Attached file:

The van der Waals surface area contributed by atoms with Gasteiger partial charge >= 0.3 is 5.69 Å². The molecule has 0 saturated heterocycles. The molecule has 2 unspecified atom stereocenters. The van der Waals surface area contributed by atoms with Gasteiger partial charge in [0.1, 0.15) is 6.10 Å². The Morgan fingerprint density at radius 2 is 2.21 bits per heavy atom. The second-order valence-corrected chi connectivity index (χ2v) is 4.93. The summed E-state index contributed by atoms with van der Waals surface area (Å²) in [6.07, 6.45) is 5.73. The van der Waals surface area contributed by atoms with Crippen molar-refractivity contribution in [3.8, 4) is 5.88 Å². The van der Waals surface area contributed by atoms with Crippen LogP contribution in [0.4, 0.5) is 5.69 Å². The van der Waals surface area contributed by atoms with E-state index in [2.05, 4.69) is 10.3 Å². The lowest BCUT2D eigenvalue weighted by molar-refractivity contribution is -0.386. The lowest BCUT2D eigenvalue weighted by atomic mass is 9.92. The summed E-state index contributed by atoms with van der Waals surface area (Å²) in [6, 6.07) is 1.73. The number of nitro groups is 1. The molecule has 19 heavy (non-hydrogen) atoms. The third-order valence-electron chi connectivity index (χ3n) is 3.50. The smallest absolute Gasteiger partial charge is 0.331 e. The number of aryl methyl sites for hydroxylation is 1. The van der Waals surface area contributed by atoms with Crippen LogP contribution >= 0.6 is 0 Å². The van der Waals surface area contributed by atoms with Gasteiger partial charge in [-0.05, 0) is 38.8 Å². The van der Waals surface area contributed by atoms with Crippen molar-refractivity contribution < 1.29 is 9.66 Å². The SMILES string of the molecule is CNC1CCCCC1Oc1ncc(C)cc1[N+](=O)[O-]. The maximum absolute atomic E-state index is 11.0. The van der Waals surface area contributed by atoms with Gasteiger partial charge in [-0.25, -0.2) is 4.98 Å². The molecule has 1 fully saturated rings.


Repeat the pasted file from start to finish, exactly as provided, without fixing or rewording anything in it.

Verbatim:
The van der Waals surface area contributed by atoms with Gasteiger partial charge >= 0.3 is 5.69 Å². The molecule has 0 saturated heterocycles. The molecule has 2 unspecified atom stereocenters. The van der Waals surface area contributed by atoms with Gasteiger partial charge in [0.1, 0.15) is 6.10 Å². The Morgan fingerprint density at radius 2 is 2.21 bits per heavy atom. The second-order valence-corrected chi connectivity index (χ2v) is 4.93. The summed E-state index contributed by atoms with van der Waals surface area (Å²) in [6.07, 6.45) is 5.73. The van der Waals surface area contributed by atoms with Crippen molar-refractivity contribution in [3.8, 4) is 5.88 Å². The van der Waals surface area contributed by atoms with Crippen LogP contribution in [0.4, 0.5) is 5.69 Å². The van der Waals surface area contributed by atoms with E-state index in [2.05, 4.69) is 10.3 Å². The lowest BCUT2D eigenvalue weighted by molar-refractivity contribution is -0.386. The lowest BCUT2D eigenvalue weighted by atomic mass is 9.92. The summed E-state index contributed by atoms with van der Waals surface area (Å²) in [6, 6.07) is 1.73. The number of nitro groups is 1. The molecule has 19 heavy (non-hydrogen) atoms. The third-order valence-electron chi connectivity index (χ3n) is 3.50. The smallest absolute Gasteiger partial charge is 0.331 e. The number of aryl methyl sites for hydroxylation is 1. The van der Waals surface area contributed by atoms with Crippen LogP contribution >= 0.6 is 0 Å². The van der Waals surface area contributed by atoms with Gasteiger partial charge in [-0.05, 0) is 38.8 Å². The van der Waals surface area contributed by atoms with Crippen molar-refractivity contribution < 1.29 is 9.66 Å². The SMILES string of the molecule is CNC1CCCCC1Oc1ncc(C)cc1[N+](=O)[O-]. The maximum absolute atomic E-state index is 11.0. The van der Waals surface area contributed by atoms with Gasteiger partial charge in [-0.25, -0.2) is 4.98 Å². The molecule has 1 fully saturated rings.